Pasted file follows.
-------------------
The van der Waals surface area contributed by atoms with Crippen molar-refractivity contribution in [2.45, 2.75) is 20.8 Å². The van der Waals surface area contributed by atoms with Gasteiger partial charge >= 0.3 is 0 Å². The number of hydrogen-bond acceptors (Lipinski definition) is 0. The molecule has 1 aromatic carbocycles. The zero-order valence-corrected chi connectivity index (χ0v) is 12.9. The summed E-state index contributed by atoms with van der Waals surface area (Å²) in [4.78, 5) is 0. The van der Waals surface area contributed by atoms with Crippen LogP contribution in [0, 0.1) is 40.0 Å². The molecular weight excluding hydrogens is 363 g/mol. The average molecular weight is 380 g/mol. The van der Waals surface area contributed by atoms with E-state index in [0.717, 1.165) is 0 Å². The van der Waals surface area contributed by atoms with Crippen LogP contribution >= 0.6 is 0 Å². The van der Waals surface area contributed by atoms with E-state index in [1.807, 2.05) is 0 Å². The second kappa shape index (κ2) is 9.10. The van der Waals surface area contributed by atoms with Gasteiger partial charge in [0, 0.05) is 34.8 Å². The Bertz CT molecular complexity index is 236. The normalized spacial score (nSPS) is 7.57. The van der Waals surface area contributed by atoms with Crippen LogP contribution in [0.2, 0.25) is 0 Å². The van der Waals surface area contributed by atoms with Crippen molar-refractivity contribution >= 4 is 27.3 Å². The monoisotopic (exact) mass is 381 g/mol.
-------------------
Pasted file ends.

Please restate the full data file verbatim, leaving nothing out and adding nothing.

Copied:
The van der Waals surface area contributed by atoms with Crippen molar-refractivity contribution in [2.45, 2.75) is 20.8 Å². The van der Waals surface area contributed by atoms with Gasteiger partial charge >= 0.3 is 0 Å². The number of hydrogen-bond acceptors (Lipinski definition) is 0. The molecule has 1 aromatic carbocycles. The zero-order valence-corrected chi connectivity index (χ0v) is 12.9. The summed E-state index contributed by atoms with van der Waals surface area (Å²) in [4.78, 5) is 0. The van der Waals surface area contributed by atoms with Crippen LogP contribution in [0, 0.1) is 40.0 Å². The molecular weight excluding hydrogens is 363 g/mol. The average molecular weight is 380 g/mol. The van der Waals surface area contributed by atoms with E-state index in [0.717, 1.165) is 0 Å². The van der Waals surface area contributed by atoms with Crippen LogP contribution >= 0.6 is 0 Å². The van der Waals surface area contributed by atoms with E-state index in [1.807, 2.05) is 0 Å². The second kappa shape index (κ2) is 9.10. The van der Waals surface area contributed by atoms with Gasteiger partial charge in [0, 0.05) is 34.8 Å². The Bertz CT molecular complexity index is 236. The normalized spacial score (nSPS) is 7.57. The van der Waals surface area contributed by atoms with Crippen LogP contribution in [0.2, 0.25) is 0 Å². The van der Waals surface area contributed by atoms with Crippen molar-refractivity contribution >= 4 is 27.3 Å². The monoisotopic (exact) mass is 381 g/mol.